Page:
Salvage Collage: A Sort of Magic

The new exhibit in the freestanding cases on the second floor of the library is courtesy of Dayna Collins, a former Hatfield Library staffer.  In this exhibit, Dayna has taken discarded books and breathed new life into them by creating wonderful collage pieces using different parts of the books. The exhibit includes books in various stages of deconstruction as well as finished art works. The exhibit will run through January 20, 2020.

 

Dayna Collins artist’s statement:

Dayna Collins has always loved old books. She hyperventilates at the sight of books which are stained, defaced, torn or marked up. She rips battered books apart, reclaiming their faded fragments, and creates collages using only materials she has excavated. Dayna’s mixed media pieces reflect the passage of time, repurposing the scraps that are worn and weathered, transforming the aged and tattered pieces into something unexpected and beautiful, celebrating their fragile decay.

Dayna J. Collins
www.alleyartstudio.com


Tree of Giving Book Drive

Our 15th annual Tree of Giving will take place Nov 18th through Dec 20th.  We’re asking for you help to change the lives of children by donating new or slightly used children’s books for Washington Elementary School. Clothing donations such as hats, gloves and scarves are also welcome.

Books can literally change the life of child.  They help develop literacy skills, inspire imagination and creativity, increase critical thinking skills, bridge language gaps for bilingual students, and so much more!  These are just a few of the books on the school library wish list:

 

– Disney books in Spanish (e.g. Disney Collection of StoriesAladdinLion KingToy Story)

– Anything with unicorns (e.g. Keepers of the Lost Cities)

– Puppies and kitten books (in Spanish)

– Where’s Waldo (or other search & find books)

– Weird But True

– Lego books (themed & how-to-build)

– National Geographic Fact Books and Almanacs

– STEAM Books (ScienceTechnologyEngineeringArchitectureMathematics)

– Language Books (FrenchRussianSign Language, etc.)

– Picture Books in Russian and Spanish

 

For additional info, visit:  https://libguides.willamette.edu/tree-of-giving.

Please drop donations off at the Hatfield and Law Libraries, Willamette Store, and Bistro.  Questions and comments can be directed to John Repplinger (jrepplin@willamette.edu).  Thank you for your support!

 

Tree of Giving book drive poster


Salvage Collage: A Sort of Magic

Image of artwork with children skatingThere is a new exhibit in the freestanding cases on the second floor of the Mark O. Hatfield Library courtesy of Dayna Collins, former Hatfield Library staffer.  In this exhibit, Collins has taken discarded books and breathed new life into them by creating wonderful collage pieces using different parts of the books. The exhibit includes books in various stages of deconstruction as well as finished art works. Below is Collins’ artist statement regarding the display:

Dayna Collins has always loved old books. She hyperventilates at the sight of books which are stained, defaced, torn or marked up. She rips battered books apart, reclaiming their faded fragments, and creates collages using only materials she has excavated. Dayna’s mixed media pieces reflect the passage of time, repurposing the scraps that are worn and weathered, transforming the aged and tattered pieces into something unexpected and beautiful, celebrating their fragile decay.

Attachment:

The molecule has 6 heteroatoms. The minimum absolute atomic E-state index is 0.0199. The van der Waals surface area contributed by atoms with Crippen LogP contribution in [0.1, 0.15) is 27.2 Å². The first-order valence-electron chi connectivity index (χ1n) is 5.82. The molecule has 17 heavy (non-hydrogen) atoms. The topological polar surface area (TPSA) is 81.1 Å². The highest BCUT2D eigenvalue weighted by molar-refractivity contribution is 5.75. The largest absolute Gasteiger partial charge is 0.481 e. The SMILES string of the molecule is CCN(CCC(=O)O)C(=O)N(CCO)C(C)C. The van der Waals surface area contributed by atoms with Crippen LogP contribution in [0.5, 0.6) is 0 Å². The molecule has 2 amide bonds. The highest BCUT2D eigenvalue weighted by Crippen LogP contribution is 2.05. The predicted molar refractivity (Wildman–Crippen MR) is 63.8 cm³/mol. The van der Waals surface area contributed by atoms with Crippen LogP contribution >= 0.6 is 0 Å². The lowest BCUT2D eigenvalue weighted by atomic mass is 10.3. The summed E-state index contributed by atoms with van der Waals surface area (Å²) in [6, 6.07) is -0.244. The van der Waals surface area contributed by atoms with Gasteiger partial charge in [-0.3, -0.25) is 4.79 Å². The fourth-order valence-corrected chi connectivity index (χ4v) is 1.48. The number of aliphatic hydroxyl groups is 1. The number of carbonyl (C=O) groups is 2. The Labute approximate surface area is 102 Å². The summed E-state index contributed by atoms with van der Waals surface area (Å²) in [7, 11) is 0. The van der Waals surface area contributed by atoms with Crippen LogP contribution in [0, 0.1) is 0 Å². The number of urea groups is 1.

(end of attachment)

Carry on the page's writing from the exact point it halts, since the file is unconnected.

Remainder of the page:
For more information on artist Dayna Collins, visit her website.  “Salvage Collage: A Sort of Magic” will run through January 20, 2020.


Faculty Colloquium: Luke Ettinger

Please join us on Friday, November 22nd, at 3 p.m. in Ford 102 for our eighth Faculty Colloquium of this semester.

Presenter: Luke Ettinger, Assistant Professor of Exercise and Health ScienceLuke Ettinger

Title: “Lost in Space; an Exploration into Sense of Self”

Abstract: Proprioception (proprio: own, perception: awareness) in the periphery describes our ability to locate limb position in space in the absence of visual feedback. This presentation will describe the biomechanical analysis performed on clinical populations who demonstrate movement disorders using language that is easily digestible to attendees of all backgrounds. Here, my goal is to convey the work my student collaborators and I have accomplished over the past 4 years at Willamette and to describe the trajectory of our future work.

Students are welcome and coffee and treats will be provided. We look forward to seeing you there.

Bill Kelm and Stephen Patterson
Faculty Colloquium Coordinators


The Northwest Collection

Guest post by Carol Drost, Associate University Librarian for Technical Services.

The Northwest Collection was established in 1997 through a gift from Nancy B. Hunt and consisted of materials collected by her husband, Kenneth J. Hunt. Kenneth was a Willamette alum who graduated in 1942 with a degree in sociology. Throughout his life, he collected books, pamphlets, and periodicals that focused on Oregon or the Pacific Northwest as their subject matter.

Ladd & Bush QuarterlyThe majority of these titles are early and mid-20th century local historical accounts of Oregon towns and institutions, autobiographies, and fiction and poetry. Many of the books are signed by the author.

The Hatfield Library continues to add materials to this collection, building upon the rich foundation that Kenneth Hunt established. The library acquires not only recently published titles, such as Standing Tall: the Lifeway of Kathryn Jones Harrison, but also historical titles such as Ken Kesey’s Spit in the Ocean series, which was published in the 1970s. 

The materials found in the Northwest Collection can be located through the library’s online catalog, and are in a closed stack location. All library users are welcome to use the materials by appointment, from 9-4, Monday through Friday. Contact a reference librarian for further assistance.